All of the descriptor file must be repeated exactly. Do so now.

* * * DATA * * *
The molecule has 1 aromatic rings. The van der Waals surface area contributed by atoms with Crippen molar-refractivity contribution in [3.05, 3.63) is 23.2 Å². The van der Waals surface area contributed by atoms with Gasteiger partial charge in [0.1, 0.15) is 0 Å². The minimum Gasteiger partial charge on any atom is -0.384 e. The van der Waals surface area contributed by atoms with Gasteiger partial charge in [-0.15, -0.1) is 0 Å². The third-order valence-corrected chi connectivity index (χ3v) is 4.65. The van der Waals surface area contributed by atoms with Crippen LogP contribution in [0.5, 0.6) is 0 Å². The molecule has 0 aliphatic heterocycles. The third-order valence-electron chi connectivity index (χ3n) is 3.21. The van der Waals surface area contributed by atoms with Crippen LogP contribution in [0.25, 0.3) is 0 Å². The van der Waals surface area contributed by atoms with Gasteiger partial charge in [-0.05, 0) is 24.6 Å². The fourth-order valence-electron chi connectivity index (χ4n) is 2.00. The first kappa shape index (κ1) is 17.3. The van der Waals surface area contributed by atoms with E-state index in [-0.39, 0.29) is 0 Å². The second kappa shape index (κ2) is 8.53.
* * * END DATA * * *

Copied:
The molecule has 1 aromatic rings. The van der Waals surface area contributed by atoms with Crippen molar-refractivity contribution in [3.05, 3.63) is 23.2 Å². The van der Waals surface area contributed by atoms with Gasteiger partial charge in [0.1, 0.15) is 0 Å². The minimum Gasteiger partial charge on any atom is -0.384 e. The van der Waals surface area contributed by atoms with Gasteiger partial charge in [-0.15, -0.1) is 0 Å². The third-order valence-corrected chi connectivity index (χ3v) is 4.65. The van der Waals surface area contributed by atoms with Crippen LogP contribution in [0.5, 0.6) is 0 Å². The molecule has 0 aliphatic heterocycles. The third-order valence-electron chi connectivity index (χ3n) is 3.21. The van der Waals surface area contributed by atoms with Crippen LogP contribution in [0.25, 0.3) is 0 Å². The van der Waals surface area contributed by atoms with Gasteiger partial charge in [-0.05, 0) is 24.6 Å². The fourth-order valence-electron chi connectivity index (χ4n) is 2.00. The first kappa shape index (κ1) is 17.3. The van der Waals surface area contributed by atoms with E-state index in [-0.39, 0.29) is 0 Å². The second kappa shape index (κ2) is 8.53.